In a curious twist, Edward Koch's Tuesday election victory has brought to the surface reports about a whispering campaign during the race alleging that New York's next mayor is a homosexual.

The whispers, some of them associated with Koch's closest challeger, New York Secretary of State Mario Cuomo, were active throughout the long campaign, but journalists ignored them or tried to check the rumors and came up blank. Blank.

Not a shred of evidence that Koch is a homesexual has appeared. He is a bachelor who lives in Greenwich Village (when not working as a congressman in Washington) and that, apparently, was enough to cause some people to start whispering.

"I was terribly petrified about the gay issue," Koch campaign strategic David Garth wrote in the New York Daily News today. "We were faced with a decision of whether to confront it and attack it or ignore it. We decided to ignore it."

Aside from the question of whether a candidate's sex life is relevant to how good an office-holder he will eventually be dealth with in print if it is repeated oftern enough.

The dam began to break when the Oct. 30 New York Times Sunday magazine published a long profile of Koch which said that one of the functions of Koch's constant campaign companion, Bess Myerson, "is to dispel rumors that he is a homosexual." Although the article went on to say that ther is no evidence that Koch has ever been a homosexual other reporters used the Times article to bring up the allegation.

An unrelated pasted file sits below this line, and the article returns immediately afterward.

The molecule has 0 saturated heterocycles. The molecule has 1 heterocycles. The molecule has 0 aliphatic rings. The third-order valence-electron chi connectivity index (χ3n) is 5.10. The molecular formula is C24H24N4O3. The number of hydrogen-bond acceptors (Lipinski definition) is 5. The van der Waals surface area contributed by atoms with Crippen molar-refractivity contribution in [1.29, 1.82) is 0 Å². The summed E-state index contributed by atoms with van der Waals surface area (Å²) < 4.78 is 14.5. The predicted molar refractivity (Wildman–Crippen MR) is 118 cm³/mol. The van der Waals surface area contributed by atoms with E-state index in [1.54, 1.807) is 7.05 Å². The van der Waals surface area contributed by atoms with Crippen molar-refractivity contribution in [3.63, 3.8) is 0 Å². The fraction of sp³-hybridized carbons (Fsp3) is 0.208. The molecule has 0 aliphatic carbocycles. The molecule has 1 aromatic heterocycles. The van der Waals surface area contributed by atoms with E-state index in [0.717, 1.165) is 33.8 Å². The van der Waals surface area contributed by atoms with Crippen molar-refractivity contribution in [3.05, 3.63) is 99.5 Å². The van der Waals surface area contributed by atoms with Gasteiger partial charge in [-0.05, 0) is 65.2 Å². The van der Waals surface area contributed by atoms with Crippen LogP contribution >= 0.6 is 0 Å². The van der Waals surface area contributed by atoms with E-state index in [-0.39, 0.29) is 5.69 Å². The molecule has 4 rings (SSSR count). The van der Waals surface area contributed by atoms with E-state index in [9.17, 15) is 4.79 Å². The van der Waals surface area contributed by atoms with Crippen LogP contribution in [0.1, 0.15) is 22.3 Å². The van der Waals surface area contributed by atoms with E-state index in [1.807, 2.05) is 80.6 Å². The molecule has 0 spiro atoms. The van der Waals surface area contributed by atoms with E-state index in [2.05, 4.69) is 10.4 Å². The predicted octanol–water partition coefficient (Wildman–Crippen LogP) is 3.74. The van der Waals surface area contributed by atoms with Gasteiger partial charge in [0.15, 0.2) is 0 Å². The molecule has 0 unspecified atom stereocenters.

An ABC reporter asked Koch the day of the Times publication if Myerson's role in the campaign served such a function.

Koch called the charge vicious. He later told a radio reporter: "I don't happen to be homosexual, but if I were, I would hope that I wouldn't be ashamed of it. God makes you whatever you are."

The Village Voice, a weekly newspaper, followed up with a story calling the mayoral campaign "particularly vicious" and identifying two Cuomo allies as having sought to discover evidence of homosexuality in Koch's past.

In the last days of the campaign, the Associated Press was told that Sam Demilla, president of the Patrolmen's Benevolent Association, had evidence damaging to Koch. The allegations were in that Koch refused to press charges after an assault some 12 years ago. The relevance of this report was never spelled out, but the implication was that there were homosexual overtones.

The Ap prepared a story and showed it to Koch and Cuomo but did not release it to its clients. The two candidates denounced the story, but copies of it were sent anonymously to newspaper offices.

After Koch, 52, had won, the AP released a story about the campaign's undercurrents of innuendo. The New York Times wrote a long story recapping the AP handling of the allegations and the New York Post, which fervently supported Koch, carried a similar story. Today, the Post elevated the story to its front page after Demilia said he had no information damaging to Koch. Koch told the Post he is asking the city Investigation Department to inquire into the incident.